Shutdown Hits South Asia's Shipbreakers
The COVID-19 shutdown has affected virtually every part of the maritime industry, including the South Asian shipbreakers who dispose of the overwhelming majority of the industry's outdated tonnage.
In Alang, the leading ship recycling center in the region, shipbreakers have lost about 75 percent of their migrant workforce, as workers were forced to return home during the shutdown. The shipbreaking yards are looking for replacement employees but the effort is complicated by the need for government-mandated training, companies told Indian outlet Down to Earth.
Vidyadhar Rane, the head of the Alang-Sosiya Ship Recycling and General Workers Association, said that the current disruption also illustrated the need to formalize the irregular labor practices that characterize the industry. “It is high time that the government and ship breakers come together to provide regular employment with social security benefits to labourers,” Rane told Down to Earth.
In Bangladesh, officials have imposed a strict lockdown that has hit migrant shipbreaking laborers particularly hard. Migrant workers are not eligible for the government aid given to local workers; many are owed back pay from their employers; and they cannot return home because public transportation is shut down, according to NGO Shipbreaking Platform.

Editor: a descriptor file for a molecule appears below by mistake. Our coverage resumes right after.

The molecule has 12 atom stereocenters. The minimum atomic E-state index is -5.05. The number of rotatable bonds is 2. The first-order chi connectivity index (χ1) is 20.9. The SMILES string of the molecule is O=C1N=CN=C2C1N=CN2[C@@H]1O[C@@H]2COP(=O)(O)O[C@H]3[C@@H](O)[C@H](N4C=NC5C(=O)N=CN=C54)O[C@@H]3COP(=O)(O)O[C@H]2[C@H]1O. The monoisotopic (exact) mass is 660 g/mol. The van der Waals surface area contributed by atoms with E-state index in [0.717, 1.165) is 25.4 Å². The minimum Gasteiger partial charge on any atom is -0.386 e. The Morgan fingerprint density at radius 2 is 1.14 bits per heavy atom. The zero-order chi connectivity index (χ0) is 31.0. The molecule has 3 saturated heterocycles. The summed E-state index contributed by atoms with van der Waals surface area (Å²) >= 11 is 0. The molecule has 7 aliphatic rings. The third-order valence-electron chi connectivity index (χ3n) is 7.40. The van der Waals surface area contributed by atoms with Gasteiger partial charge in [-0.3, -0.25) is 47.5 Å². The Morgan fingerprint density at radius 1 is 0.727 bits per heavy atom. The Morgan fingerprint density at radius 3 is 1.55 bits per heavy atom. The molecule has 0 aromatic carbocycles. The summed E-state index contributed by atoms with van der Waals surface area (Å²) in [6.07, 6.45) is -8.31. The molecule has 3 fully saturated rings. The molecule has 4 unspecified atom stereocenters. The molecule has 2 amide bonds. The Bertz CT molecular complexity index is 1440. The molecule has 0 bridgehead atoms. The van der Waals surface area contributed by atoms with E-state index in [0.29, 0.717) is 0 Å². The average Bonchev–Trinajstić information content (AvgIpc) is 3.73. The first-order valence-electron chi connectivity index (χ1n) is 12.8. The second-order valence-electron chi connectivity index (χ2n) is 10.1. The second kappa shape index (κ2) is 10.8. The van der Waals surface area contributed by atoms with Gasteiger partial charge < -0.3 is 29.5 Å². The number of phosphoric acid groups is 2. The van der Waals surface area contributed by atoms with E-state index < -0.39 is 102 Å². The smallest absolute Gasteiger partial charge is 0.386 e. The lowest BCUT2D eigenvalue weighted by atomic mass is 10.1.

For the workers, this means financial distress and food insecurity. One of the group's local affiliates, OSHE Foundation, used donated funds to distribute food and personal protective equipment to 130 shipbreaking workers’ families. Each family received a package of rice, potatoes, wheat flour, lentils, cooking oil, salt, sugar, tea, potato, onion, chickpeas, puffed rice and one re-usable face mask and hand soap, ensuring subsistence for at least 10 to 15 days.
“Work has been stopped for many days. We are having a hard time with our families. I can't get any help from anywhere. Such support from OSHE at this time has saved us. We will be able to spend the next days in peace," a worker named Quddus told the NGO.
"With the food packages distributed by OSHE, at least the workers are not compelled and exploited to go back to the yards and risk exposure to not only the extremely contagious COVID-19 virus in a society where many are deprived of accessing proper medical care, but also to the many dangers shipbreaking involves," said Sara Rita Da Costa, project officer for NGO Shipbreaking Platform.